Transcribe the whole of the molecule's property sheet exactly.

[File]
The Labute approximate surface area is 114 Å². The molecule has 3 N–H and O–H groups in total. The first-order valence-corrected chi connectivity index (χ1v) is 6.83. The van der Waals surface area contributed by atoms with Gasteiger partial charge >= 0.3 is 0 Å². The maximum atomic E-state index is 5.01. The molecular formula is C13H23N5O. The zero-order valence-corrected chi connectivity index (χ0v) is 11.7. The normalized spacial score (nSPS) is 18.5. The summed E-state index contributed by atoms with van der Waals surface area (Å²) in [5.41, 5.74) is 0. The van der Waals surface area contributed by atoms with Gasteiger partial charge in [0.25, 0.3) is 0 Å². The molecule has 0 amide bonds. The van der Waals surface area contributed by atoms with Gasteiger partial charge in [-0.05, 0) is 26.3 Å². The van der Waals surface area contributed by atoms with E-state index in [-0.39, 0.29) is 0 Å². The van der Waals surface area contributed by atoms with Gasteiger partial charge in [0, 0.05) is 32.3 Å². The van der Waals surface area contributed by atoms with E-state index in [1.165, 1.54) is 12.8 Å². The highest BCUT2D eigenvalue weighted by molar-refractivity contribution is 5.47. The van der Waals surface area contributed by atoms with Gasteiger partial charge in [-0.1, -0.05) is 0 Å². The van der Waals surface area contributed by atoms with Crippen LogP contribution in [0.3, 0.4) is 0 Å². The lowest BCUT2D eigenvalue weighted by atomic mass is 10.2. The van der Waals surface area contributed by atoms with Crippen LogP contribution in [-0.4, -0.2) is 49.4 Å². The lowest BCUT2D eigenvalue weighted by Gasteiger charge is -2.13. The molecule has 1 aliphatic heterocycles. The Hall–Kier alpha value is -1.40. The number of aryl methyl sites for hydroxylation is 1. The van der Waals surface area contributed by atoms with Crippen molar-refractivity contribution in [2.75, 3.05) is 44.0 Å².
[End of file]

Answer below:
The Labute approximate surface area is 114 Å². The molecule has 3 N–H and O–H groups in total. The first-order valence-corrected chi connectivity index (χ1v) is 6.83. The van der Waals surface area contributed by atoms with Gasteiger partial charge >= 0.3 is 0 Å². The maximum atomic E-state index is 5.01. The molecular formula is C13H23N5O. The zero-order valence-corrected chi connectivity index (χ0v) is 11.7. The normalized spacial score (nSPS) is 18.5. The summed E-state index contributed by atoms with van der Waals surface area (Å²) in [5.41, 5.74) is 0. The van der Waals surface area contributed by atoms with Gasteiger partial charge in [0.25, 0.3) is 0 Å². The molecule has 0 amide bonds. The van der Waals surface area contributed by atoms with Gasteiger partial charge in [-0.05, 0) is 26.3 Å². The van der Waals surface area contributed by atoms with E-state index in [-0.39, 0.29) is 0 Å². The van der Waals surface area contributed by atoms with Gasteiger partial charge in [0, 0.05) is 32.3 Å². The van der Waals surface area contributed by atoms with E-state index in [1.165, 1.54) is 12.8 Å². The highest BCUT2D eigenvalue weighted by molar-refractivity contribution is 5.47. The van der Waals surface area contributed by atoms with Gasteiger partial charge in [-0.1, -0.05) is 0 Å². The van der Waals surface area contributed by atoms with Crippen LogP contribution in [0.3, 0.4) is 0 Å². The lowest BCUT2D eigenvalue weighted by atomic mass is 10.2. The van der Waals surface area contributed by atoms with Crippen LogP contribution in [-0.4, -0.2) is 49.4 Å². The lowest BCUT2D eigenvalue weighted by Gasteiger charge is -2.13. The molecule has 1 aliphatic heterocycles. The Hall–Kier alpha value is -1.40. The number of aryl methyl sites for hydroxylation is 1. The van der Waals surface area contributed by atoms with Crippen molar-refractivity contribution in [2.75, 3.05) is 44.0 Å².